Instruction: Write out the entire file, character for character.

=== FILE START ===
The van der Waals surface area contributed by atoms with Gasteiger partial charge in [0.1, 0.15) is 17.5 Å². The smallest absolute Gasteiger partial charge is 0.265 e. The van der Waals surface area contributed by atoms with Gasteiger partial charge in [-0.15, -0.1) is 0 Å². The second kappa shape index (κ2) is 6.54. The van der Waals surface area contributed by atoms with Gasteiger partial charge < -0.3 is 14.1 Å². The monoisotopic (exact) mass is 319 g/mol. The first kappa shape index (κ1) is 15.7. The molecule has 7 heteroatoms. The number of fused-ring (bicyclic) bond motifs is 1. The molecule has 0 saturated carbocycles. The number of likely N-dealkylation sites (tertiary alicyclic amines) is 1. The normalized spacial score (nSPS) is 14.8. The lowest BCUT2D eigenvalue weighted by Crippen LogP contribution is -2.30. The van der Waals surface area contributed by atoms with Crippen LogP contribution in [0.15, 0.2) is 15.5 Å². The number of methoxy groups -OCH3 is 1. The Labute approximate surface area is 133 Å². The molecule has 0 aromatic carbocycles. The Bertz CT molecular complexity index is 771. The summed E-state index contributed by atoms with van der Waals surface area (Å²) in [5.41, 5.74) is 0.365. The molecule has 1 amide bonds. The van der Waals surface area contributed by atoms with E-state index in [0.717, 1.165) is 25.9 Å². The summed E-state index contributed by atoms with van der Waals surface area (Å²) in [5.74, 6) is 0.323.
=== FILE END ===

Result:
The van der Waals surface area contributed by atoms with Gasteiger partial charge in [0.1, 0.15) is 17.5 Å². The smallest absolute Gasteiger partial charge is 0.265 e. The van der Waals surface area contributed by atoms with Gasteiger partial charge in [-0.15, -0.1) is 0 Å². The second kappa shape index (κ2) is 6.54. The van der Waals surface area contributed by atoms with Gasteiger partial charge < -0.3 is 14.1 Å². The monoisotopic (exact) mass is 319 g/mol. The first kappa shape index (κ1) is 15.7. The molecule has 7 heteroatoms. The number of fused-ring (bicyclic) bond motifs is 1. The molecule has 0 saturated carbocycles. The number of likely N-dealkylation sites (tertiary alicyclic amines) is 1. The normalized spacial score (nSPS) is 14.8. The lowest BCUT2D eigenvalue weighted by Crippen LogP contribution is -2.30. The van der Waals surface area contributed by atoms with Crippen LogP contribution in [0.15, 0.2) is 15.5 Å². The number of methoxy groups -OCH3 is 1. The Labute approximate surface area is 133 Å². The molecule has 0 aromatic carbocycles. The Bertz CT molecular complexity index is 771. The summed E-state index contributed by atoms with van der Waals surface area (Å²) in [5.41, 5.74) is 0.365. The molecule has 1 amide bonds. The van der Waals surface area contributed by atoms with E-state index in [0.717, 1.165) is 25.9 Å². The summed E-state index contributed by atoms with van der Waals surface area (Å²) in [5.74, 6) is 0.323.